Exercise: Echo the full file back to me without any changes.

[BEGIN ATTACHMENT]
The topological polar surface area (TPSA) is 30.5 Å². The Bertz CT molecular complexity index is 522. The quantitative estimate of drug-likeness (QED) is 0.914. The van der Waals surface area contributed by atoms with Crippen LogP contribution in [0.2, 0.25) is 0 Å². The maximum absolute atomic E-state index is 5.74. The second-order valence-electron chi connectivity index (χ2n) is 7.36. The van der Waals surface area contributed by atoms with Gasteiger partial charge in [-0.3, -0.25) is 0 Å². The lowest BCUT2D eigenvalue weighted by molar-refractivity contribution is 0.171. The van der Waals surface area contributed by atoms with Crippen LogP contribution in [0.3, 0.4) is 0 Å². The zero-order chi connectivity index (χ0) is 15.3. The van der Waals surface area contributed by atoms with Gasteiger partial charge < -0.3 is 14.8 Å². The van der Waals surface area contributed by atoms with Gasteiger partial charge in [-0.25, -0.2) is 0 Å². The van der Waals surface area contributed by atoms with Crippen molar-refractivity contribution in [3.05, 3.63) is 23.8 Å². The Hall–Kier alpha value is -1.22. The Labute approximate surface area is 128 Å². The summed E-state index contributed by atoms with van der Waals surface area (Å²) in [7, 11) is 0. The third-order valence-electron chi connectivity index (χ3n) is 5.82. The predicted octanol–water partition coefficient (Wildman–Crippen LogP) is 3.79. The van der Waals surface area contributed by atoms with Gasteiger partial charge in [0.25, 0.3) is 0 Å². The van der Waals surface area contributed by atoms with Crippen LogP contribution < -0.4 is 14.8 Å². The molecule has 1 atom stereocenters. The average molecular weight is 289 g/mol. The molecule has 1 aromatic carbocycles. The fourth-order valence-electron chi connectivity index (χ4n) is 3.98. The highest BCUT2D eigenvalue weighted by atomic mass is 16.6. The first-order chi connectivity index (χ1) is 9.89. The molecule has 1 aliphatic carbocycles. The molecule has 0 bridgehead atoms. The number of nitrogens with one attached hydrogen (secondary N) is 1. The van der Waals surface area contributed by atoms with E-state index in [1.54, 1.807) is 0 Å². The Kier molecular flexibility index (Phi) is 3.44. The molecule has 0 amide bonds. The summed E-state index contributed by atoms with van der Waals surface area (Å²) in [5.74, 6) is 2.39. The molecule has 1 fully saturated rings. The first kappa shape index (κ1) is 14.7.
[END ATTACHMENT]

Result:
The topological polar surface area (TPSA) is 30.5 Å². The Bertz CT molecular complexity index is 522. The quantitative estimate of drug-likeness (QED) is 0.914. The van der Waals surface area contributed by atoms with Crippen LogP contribution in [0.2, 0.25) is 0 Å². The maximum absolute atomic E-state index is 5.74. The second-order valence-electron chi connectivity index (χ2n) is 7.36. The van der Waals surface area contributed by atoms with Gasteiger partial charge in [-0.3, -0.25) is 0 Å². The lowest BCUT2D eigenvalue weighted by molar-refractivity contribution is 0.171. The van der Waals surface area contributed by atoms with Crippen LogP contribution in [0.3, 0.4) is 0 Å². The zero-order chi connectivity index (χ0) is 15.3. The van der Waals surface area contributed by atoms with Gasteiger partial charge < -0.3 is 14.8 Å². The van der Waals surface area contributed by atoms with Gasteiger partial charge in [-0.25, -0.2) is 0 Å². The van der Waals surface area contributed by atoms with Crippen molar-refractivity contribution in [3.05, 3.63) is 23.8 Å². The Hall–Kier alpha value is -1.22. The Labute approximate surface area is 128 Å². The summed E-state index contributed by atoms with van der Waals surface area (Å²) in [7, 11) is 0. The third-order valence-electron chi connectivity index (χ3n) is 5.82. The predicted octanol–water partition coefficient (Wildman–Crippen LogP) is 3.79. The van der Waals surface area contributed by atoms with Gasteiger partial charge in [0.25, 0.3) is 0 Å². The van der Waals surface area contributed by atoms with Crippen LogP contribution < -0.4 is 14.8 Å². The molecule has 1 atom stereocenters. The average molecular weight is 289 g/mol. The molecule has 1 aromatic carbocycles. The fourth-order valence-electron chi connectivity index (χ4n) is 3.98. The highest BCUT2D eigenvalue weighted by atomic mass is 16.6. The first-order chi connectivity index (χ1) is 9.89. The molecule has 1 aliphatic carbocycles. The molecule has 0 bridgehead atoms. The number of nitrogens with one attached hydrogen (secondary N) is 1. The van der Waals surface area contributed by atoms with E-state index in [1.54, 1.807) is 0 Å². The Kier molecular flexibility index (Phi) is 3.44. The molecule has 0 amide bonds. The summed E-state index contributed by atoms with van der Waals surface area (Å²) in [5.74, 6) is 2.39. The molecule has 1 fully saturated rings. The first kappa shape index (κ1) is 14.7.